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The Iceman by P.T. Deutermann
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it was amazing
bookshelves: fiction-military, fiction-historical

Capt Duetermann has once again written an outstanding look at the US Navy in World War II. In this entry to his WW II series he once again turns his eyes to the Silent Service. This time he looks at the early efforts of the Navy to utilize their submarines and some of the problems encountered as prewar attitudes and doctrines are tested and found wanting. These include just what should the subs targets should be (combat ships vs merchant shipping) and most famously – inadequately tested torpedoes and firing mechanisms.

The novel opens with the main character, CDR Malachi Stormes, in command of an obsolescent S-class submarine lurking off of the German U-boat base of St. Nazaire, mapping the mine fields. His coolness under fire and his agressiveness are established in this scene and he is subsequently transferred to the Submarine Fleet in Darwin, Australia and given the command of a modern fleet boat, the USS Firefish, whose previous commander has been relieved for lack of aggression. His coolness under fire soon causes the crew to nickname him “The Iceman”.

In telling the tale of “The Iceman”, Capt Deutermann explores many of the issues the Navy had early in the war in just how to use their submarine force. According to the novel in addition to the torpedo failures, just what they should be targeting was a big issue. Naval doctrine has the subs targeting naval vessels, the bigger the better. CDR Stormes feels that they should be targeting the merchant fleet, esp tankers. This leads to some friction between him and his commanders starting with his squadron commander and going up. However his success shields him from a lot of the fall out for so adamantly disagreeing with his bosses. Another issue touched on is the lack of aggressiveness of submarine commanders early in the war. The author also gives some possible reasons for that lack of aggression.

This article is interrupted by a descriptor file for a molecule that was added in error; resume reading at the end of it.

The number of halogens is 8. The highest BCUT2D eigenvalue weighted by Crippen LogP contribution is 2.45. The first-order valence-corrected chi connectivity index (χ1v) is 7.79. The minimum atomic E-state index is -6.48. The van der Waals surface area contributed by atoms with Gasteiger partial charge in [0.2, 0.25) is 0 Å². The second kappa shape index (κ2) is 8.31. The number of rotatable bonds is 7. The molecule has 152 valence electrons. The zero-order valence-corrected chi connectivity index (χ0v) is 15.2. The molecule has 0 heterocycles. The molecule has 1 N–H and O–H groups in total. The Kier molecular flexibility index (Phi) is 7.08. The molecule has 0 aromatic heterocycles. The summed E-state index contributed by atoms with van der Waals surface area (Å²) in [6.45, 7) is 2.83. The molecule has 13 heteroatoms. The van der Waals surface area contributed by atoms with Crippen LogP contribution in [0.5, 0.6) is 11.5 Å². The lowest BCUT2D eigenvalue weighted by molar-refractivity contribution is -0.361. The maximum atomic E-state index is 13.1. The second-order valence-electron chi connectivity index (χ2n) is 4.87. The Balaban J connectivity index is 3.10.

The author also tells the story of the problems the dogged the MK14 torpedo that the the US submarines carried early in the war. Cdr Stormes has extensive experience with the torpedoes, including a stint on the development board. He figures out what the problem is and successfully modifies the settings and has a very successful first patrol. He again runs into problems with his bosses when he deactivates the magnetic triggers, which just don’t work. He boss however was on the board that developed them and issues a command that magnetic triggers WILL be used.

In telling the story of the Firefish, the author looks at just what makes CDR Stormes tick, the horrible secret he is carrying, how that secret affects both his personality and his relationships with both his crew and the other sub commanders in his squadron. The author also looks at some of the moral dilemmas that the submarine commanders faced. These include just what to do about survivors of the ships he sinks. In one memorable scene, he actively machine guns the crew of a flying boat he catches floating on the surface. This scene triggers a confrontation with his XO, who wants nothing to do with it. I felt the author handled both the scene and the subsequent actions very well.

There is also a love story sandwiched in between patrols. After his first patrol, Malachi meets and falls for an Australian Surgeon. She happens to be the daughter of one of the more important citizens of Western Australia. He eventually unburdens his soul and tells her his secret.

As usual with Cap Deutermann, he writes of the rhythms of shipboard life excellently. He makes the characters believable and sympathetic. I basically inhaled this book, finishing it in two days. (I had to go to work, or I would have finished it in one sitting) My rating if GR allowed would be 4.75 stars so I rounded up.

In fairness, I received an advanced copy of this novel from St. Martins Press in exchange for an honest review. There were some copy editing problems (misspellings and a couple of missing words) that I'm sure will be fixed in the print edition.
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Reading Progress

June 25, 2018 – Shelved
June 25, 2018 – Shelved as: to-read
July 2, 2018 – Started Reading
July 5, 2018 – Shelved as: fiction-military
July 5, 2018 – Shelved as: fiction-historical
July 5, 2018 – Finished Reading

Comments Showing 1-2 of 2 (2 new)

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message 1: by Sweetwilliam (new)

Sweetwilliam Great review Hap. I don't rememberSilent Victory The U.S. Submarine War Against Japan if you had tried Clay Blair's book. It is comprehensive but it was still entertaining. As the guy that rant the Renaissance Book store told me "there are books that are fun to read and books that you have to read. Silent Victory by Blair and The First Team are books you have to read."

message 2: by happy (last edited Jul 10, 2018 02:59PM) (new) - rated it 5 stars

happy Sweetwilliam wrote: "Great review Hap. I don't rememberSilent Victory The U.S. Submarine War Against Japan if you had tried Clay Blair's book. It is comprehensive but it was still entertaining. As the gu..."

I've read it, but it was more yrs ago than I care to remember. Duetermann gives it a nod in his Acknowldedgements

'I wish to acknowledge the extremely useful history book by Clay Blair called Silent Victory. I used it as my princepal research reference for this story.

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